“FUNNY!?!” This time both men yelled and banged their fists. Clive had successfully bruised his hand this time and Thomas was angrier than he had ever been in his entire life, his face turning reddish-purple in frustration.

“Well then,” Daniel said grinning, “It seems I’ve told you all I can. Good luck finding Henry, James, Benjamin, and all the rest!” With that he rose from the chair, apparently freed from the ropes that had held him and with a final satisfied wink he closed the door and vanished leaving two openmouthed inspectors behind.

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Quantum Theories

C is for ... Cryptography

People have been hiding information in messages for millennia, but the quantum world provides a whole new way to do it.

B is for ... Bose-Einstein Condensate (BEC)

At extremely low temperatures, quantum rules mean that atoms can come together and behave as if they are one giant super-atom.

W is for ... Wave-particle duality

It is possible to describe an atom, an electron, or a photon as either a wave or a particle. In reality, they are both: a wave and a particle.

E is for ... Entanglement

When two quantum objects interact, the information they contain becomes shared. This can result in a kind of link between them, where an action performed on one will affect the outcome of an action performed on the other. This “entanglement” applies even if the two particles are half a universe apart.

R is for ... Reality

Since the predictions of quantum theory have been right in every experiment ever done, many researchers think it is the best guide we have to the nature of reality. Unfortunately, that still leaves room for plenty of ideas about what reality really is!

D is for ... Decoherence

Unless it is carefully isolated, a quantum system will “leak” information into its surroundings. This can destroy delicate states such as superposition and entanglement.

R is for ... Randomness

Unpredictability lies at the heart of quantum mechanics. It bothered Einstein, but it also bothers the Dalai Lama.

L is for ... Light

We used to believe light was a wave, then we discovered it had the properties of a particle that we call a photon. Now we know it, like all elementary quantum objects, is both a wave and a particle!

M is for ... Multiverse

Our most successful theories of cosmology suggest that our universe is one of many universes that bubble off from one another. It’s not clear whether it will ever be possible to detect these other universes.

B is for ... Bell's Theorem

In 1964, John Bell came up with a way of testing whether quantum theory was a true reflection of reality. In 1982, the results came in – and the world has never been the same since!

S is for ... Schrödinger’s Cat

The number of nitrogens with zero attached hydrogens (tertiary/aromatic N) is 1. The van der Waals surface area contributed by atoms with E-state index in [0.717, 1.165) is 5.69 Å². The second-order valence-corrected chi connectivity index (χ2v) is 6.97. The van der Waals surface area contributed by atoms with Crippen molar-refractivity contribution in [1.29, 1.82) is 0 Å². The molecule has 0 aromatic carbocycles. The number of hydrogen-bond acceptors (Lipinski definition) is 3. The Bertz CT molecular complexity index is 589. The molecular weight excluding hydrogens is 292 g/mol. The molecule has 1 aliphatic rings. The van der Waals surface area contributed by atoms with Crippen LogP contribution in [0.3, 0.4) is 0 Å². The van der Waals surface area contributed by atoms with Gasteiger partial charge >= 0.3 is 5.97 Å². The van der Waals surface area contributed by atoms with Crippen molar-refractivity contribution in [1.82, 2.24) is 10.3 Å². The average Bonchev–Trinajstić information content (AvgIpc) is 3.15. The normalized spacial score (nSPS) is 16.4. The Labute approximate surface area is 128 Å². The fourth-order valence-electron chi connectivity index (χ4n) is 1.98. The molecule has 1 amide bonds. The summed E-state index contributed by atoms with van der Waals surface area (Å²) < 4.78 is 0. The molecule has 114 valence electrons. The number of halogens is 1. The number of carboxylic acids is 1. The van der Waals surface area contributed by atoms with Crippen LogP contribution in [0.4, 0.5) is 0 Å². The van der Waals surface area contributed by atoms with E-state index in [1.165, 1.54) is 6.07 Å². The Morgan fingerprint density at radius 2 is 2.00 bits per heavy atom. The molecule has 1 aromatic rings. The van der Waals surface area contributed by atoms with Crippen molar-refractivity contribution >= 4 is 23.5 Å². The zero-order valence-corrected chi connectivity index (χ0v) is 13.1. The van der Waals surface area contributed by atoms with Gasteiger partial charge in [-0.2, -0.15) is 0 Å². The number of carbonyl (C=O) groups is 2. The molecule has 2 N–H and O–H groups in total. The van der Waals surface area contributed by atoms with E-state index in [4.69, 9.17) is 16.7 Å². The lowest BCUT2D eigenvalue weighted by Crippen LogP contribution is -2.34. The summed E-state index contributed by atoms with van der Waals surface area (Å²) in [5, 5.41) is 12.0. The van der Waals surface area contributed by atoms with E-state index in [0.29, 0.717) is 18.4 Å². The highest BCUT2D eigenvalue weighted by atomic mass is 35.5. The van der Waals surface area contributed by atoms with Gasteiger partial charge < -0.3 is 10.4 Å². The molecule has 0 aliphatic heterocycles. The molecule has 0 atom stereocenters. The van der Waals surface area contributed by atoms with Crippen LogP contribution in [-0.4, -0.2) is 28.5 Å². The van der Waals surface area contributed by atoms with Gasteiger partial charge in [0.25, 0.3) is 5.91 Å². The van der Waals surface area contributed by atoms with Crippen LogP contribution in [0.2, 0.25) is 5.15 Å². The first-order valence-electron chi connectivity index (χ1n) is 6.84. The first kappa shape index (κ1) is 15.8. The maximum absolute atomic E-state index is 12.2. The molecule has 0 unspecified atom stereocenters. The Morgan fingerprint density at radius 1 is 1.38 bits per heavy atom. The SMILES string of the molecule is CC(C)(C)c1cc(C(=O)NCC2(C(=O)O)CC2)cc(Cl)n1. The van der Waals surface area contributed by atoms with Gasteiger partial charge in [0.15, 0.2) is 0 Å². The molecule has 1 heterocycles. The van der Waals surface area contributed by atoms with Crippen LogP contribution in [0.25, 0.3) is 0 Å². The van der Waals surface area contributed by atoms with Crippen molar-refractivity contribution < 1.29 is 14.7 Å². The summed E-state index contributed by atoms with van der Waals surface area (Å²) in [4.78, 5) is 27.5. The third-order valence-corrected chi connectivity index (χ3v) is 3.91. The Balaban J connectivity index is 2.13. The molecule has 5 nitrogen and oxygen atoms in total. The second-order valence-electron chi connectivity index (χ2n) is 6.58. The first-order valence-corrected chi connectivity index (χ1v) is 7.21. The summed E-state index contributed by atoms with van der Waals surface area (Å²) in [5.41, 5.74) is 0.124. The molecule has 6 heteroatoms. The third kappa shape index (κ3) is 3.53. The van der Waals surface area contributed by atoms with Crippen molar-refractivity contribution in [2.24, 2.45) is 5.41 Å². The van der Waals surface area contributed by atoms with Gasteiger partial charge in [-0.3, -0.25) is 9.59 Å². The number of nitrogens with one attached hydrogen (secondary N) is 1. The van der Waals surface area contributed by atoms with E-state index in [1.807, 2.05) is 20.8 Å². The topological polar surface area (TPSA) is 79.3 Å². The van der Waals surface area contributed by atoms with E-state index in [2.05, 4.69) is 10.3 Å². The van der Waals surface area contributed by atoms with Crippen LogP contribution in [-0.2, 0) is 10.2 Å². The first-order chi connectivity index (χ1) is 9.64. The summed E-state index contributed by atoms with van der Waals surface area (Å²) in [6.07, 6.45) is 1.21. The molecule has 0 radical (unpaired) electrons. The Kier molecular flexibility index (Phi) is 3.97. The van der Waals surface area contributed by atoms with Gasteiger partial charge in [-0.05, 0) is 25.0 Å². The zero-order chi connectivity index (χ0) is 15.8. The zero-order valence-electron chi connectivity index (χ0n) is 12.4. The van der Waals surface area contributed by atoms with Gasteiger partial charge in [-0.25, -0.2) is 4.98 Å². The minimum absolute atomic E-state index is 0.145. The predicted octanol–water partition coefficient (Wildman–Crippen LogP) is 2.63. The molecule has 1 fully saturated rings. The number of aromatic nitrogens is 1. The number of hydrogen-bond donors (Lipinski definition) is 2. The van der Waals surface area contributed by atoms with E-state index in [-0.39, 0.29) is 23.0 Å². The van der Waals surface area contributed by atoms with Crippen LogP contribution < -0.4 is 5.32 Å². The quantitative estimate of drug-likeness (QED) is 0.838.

A hypothetical experiment in which a cat kept in a closed box can be alive and dead at the same time – as long as nobody lifts the lid to take a look.

G is for ... Gluon

These elementary particles hold together the quarks that lie at the heart of matter.

P is for ... Probability

Quantum mechanics is a probabilistic theory: it does not give definite answers, but only the probability that an experiment will come up with a particular answer. This was the source of Einstein’s objection that God “does not play dice” with the universe.

H is for ... Hidden Variables

One school of thought says that the strangeness of quantum theory can be put down to a lack of information; if we could find the “hidden variables” the mysteries would all go away.

S is for ... Superposition

Quantum objects can exist in two or more states at once: an electron in superposition, for example, can simultaneously move clockwise and anticlockwise around a ring-shaped conductor.

Y is for ... Young's Double Slit Experiment

In 1801, Thomas Young proved light was a wave, and overthrew Newton’s idea that light was a “corpuscle”.

Q is for ... Quantum biology

A new and growing field that explores whether many biological processes depend on uniquely quantum processes to work. Under particular scrutiny at the moment are photosynthesis, smell and the navigation of migratory birds.

H is for ... Hawking Radiation

In 1975, Stephen Hawking showed that the principles of quantum mechanics would mean that a black hole emits a slow stream of particles and would eventually evaporate.

N is for ... Nonlocality

When two quantum particles are entangled, it can also be said they are “nonlocal”: their physical proximity does not affect the way their quantum states are linked.

A is for ... Alice and Bob

In quantum experiments, these are the names traditionally given to the people transmitting and receiving information. In quantum cryptography, an eavesdropper called Eve tries to intercept the information.

P is for ... Planck's Constant

This is one of the universal constants of nature, and relates the energy of a single quantum of radiation to its frequency. It is central to quantum theory and appears in many important formulae, including the Schrödinger Equation.

U is for ... Universe

To many researchers, the universe behaves like a gigantic quantum computer that is busy processing all the information it contains.

M is for ... Many Worlds Theory